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Thread: I may be going to the Grand Canyon.

  1. #16
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    To book lodging at either rim of the Grand Canyon, search for Xanterra. That's the concessionaire in the park (and in other national parks)

    When I was planning our trip to the GC, I went to the Xanterra web site, and booked the cheapest rooms available. Even a year in advance there were few rooms. At the famous El Tovar (the original hotel at the end of the railroad) we discovered that our room was downstairs, with a view of the dumpsters behind the kitchen. We didn't mind too much, since the room was clean and nicely furnished. But I had a conversation with one of the staff about booking.

    The advice was to go online, see what's available, note the names of the rooms and types, and the relative prices. Then get the direct phone number of the lodge and talk to the front desk. Tell them what you want, and the clerk can access their computer and explain what's available at the moment. That information won't get to the concessionaire's website until later, and there may be rooms available that won't be listed on the website, or late cancellations.

    The staff advice also was to not automatically for the cheapest room. If you're only staying one or two nights at a famous place with a stunning view, why not spring for another $50 and get a really nice room?

    The alternative is to stay outside the parks at some reputable hotel/motel. When visiting Bryce Canyon, we booked at the Best Western in Springdale, which was clean, air-conditioned, and reasonably priced. Springdale has a town shuttle bus that goes right to the NP entry station, then you ride the free NP shuttles up the valley.

    At the South rim of the GC, there is Tusayan "village" just outside the park with 50 or so of the usual motel chains, IMAX theater, McDonalds, etc. But of course, you're several miles from the actual canyon, in a touristy environment.

    Enjoying the GC requires getting out for walks, watching overhead for big condors, having breakfast at a restaurant overlooking the edge, hiking a trail here and there, and perhaps bringing home some 8mp photos you have printed as posters.

    My wife and I really enjoyed Zion Canyon. We bought some water shoes and walking sticks, and hiked up the narrows in the Virgin river between sheer cliffs a thousand feet straight up.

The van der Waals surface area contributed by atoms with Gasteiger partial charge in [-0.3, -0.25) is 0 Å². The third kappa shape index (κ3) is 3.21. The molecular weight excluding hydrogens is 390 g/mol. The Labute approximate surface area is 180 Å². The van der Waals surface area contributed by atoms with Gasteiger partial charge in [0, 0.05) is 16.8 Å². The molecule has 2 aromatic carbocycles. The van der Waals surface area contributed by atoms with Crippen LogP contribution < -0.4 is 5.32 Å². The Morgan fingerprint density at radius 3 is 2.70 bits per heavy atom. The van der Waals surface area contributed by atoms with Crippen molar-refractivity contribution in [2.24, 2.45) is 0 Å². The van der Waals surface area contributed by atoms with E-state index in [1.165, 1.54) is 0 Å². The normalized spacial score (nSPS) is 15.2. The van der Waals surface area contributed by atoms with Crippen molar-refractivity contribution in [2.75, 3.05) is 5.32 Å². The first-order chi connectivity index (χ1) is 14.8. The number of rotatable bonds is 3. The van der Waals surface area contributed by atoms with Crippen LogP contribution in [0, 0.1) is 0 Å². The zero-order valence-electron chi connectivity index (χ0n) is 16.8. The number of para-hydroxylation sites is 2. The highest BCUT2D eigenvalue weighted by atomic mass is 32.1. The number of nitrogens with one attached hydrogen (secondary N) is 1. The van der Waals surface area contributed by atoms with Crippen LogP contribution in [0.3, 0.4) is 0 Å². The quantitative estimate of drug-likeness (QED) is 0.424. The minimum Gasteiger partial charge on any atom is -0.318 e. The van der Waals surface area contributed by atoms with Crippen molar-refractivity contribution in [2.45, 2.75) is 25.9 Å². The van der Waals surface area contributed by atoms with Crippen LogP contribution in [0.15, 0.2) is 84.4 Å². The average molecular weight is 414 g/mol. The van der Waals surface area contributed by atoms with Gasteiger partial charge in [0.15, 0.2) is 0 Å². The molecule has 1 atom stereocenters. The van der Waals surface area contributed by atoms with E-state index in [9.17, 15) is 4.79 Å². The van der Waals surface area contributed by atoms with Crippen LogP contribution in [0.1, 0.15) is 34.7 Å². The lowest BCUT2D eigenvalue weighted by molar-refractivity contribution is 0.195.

Bryce is awesome, but IMHO the overlooks are pretty much the same. My suggestion is to make the loop to the end of the road, but on your way out, go to the first overlook outside the entrance gate, and spend a while there. You can get the feeling, take a hike, shoot some photos, and it's just as amazing as going higher up the mountain to do the same. That's also a good tactic if the weather is cold. We stayed at a motel at the junction, but I wouldn't do that again. I'd plan to stay overnight somewhere else, and visit Bryce as a day trip.

    There are all sorts of interesting side roads off the main highways. One I really liked is the Burr Trail east of Boulder on 12. For the first 5 miles or so it's just boring ranches. Then suddenly you arrive at the top of a spectacular red rock canyon, where you descend a narrow road to the bottom. It's paved through the canyon, and since it's not well known, there are few tourists.

    Capitol Reef is a spectacular area where the mountain is tilted up at an angle (the reef). It's a good ride or drive, with a few washes on the way. Torrey makes a good overnight stop. There's a nice pizzeria across the road from the Best Western about 5 miles east of the Torrey junction. Or, if you want one of the best meals in the west, do dinner at the Cafe Diablo at the west end of Torrey. Best southwest food I've ever eaten.

    Yes, absolutely have a Navajo Taco at the Cameron Trading Post near the junction of AZ 64 and 89. They also have low budget motel rooms. They serve fry bread for breakfast, lunch, and dinner. But unless you're REALLY hungry, get the half order of taco, not the full.